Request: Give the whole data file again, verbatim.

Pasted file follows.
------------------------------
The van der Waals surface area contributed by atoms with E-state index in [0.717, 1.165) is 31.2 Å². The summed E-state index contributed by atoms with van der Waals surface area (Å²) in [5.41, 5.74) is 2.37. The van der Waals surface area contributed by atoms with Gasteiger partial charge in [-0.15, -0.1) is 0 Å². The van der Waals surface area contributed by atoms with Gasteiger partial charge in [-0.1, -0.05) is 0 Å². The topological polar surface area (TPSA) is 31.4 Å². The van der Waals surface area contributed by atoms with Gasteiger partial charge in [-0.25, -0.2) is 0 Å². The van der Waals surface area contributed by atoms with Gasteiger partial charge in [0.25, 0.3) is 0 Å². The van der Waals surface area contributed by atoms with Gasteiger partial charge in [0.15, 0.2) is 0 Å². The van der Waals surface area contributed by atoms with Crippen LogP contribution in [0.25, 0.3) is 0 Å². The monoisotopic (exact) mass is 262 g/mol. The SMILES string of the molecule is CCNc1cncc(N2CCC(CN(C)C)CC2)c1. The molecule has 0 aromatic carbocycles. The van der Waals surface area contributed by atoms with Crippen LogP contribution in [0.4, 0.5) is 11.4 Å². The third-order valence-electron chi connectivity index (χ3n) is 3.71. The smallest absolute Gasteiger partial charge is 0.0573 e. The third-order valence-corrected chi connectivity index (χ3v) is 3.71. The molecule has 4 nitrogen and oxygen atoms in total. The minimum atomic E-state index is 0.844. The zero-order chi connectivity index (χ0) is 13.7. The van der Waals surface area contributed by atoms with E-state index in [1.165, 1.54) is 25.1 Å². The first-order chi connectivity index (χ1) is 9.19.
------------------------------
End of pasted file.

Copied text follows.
The van der Waals surface area contributed by atoms with E-state index in [0.717, 1.165) is 31.2 Å². The summed E-state index contributed by atoms with van der Waals surface area (Å²) in [5.41, 5.74) is 2.37. The van der Waals surface area contributed by atoms with Gasteiger partial charge in [-0.15, -0.1) is 0 Å². The van der Waals surface area contributed by atoms with Gasteiger partial charge in [-0.1, -0.05) is 0 Å². The topological polar surface area (TPSA) is 31.4 Å². The van der Waals surface area contributed by atoms with Gasteiger partial charge in [-0.25, -0.2) is 0 Å². The van der Waals surface area contributed by atoms with Gasteiger partial charge in [0.25, 0.3) is 0 Å². The van der Waals surface area contributed by atoms with Gasteiger partial charge in [0.15, 0.2) is 0 Å². The van der Waals surface area contributed by atoms with Crippen LogP contribution in [0.25, 0.3) is 0 Å². The monoisotopic (exact) mass is 262 g/mol. The SMILES string of the molecule is CCNc1cncc(N2CCC(CN(C)C)CC2)c1. The molecule has 0 aromatic carbocycles. The van der Waals surface area contributed by atoms with Crippen LogP contribution in [0.4, 0.5) is 11.4 Å². The third-order valence-electron chi connectivity index (χ3n) is 3.71. The smallest absolute Gasteiger partial charge is 0.0573 e. The third-order valence-corrected chi connectivity index (χ3v) is 3.71. The molecule has 4 nitrogen and oxygen atoms in total. The minimum atomic E-state index is 0.844. The zero-order chi connectivity index (χ0) is 13.7. The van der Waals surface area contributed by atoms with E-state index in [1.165, 1.54) is 25.1 Å². The first-order chi connectivity index (χ1) is 9.19.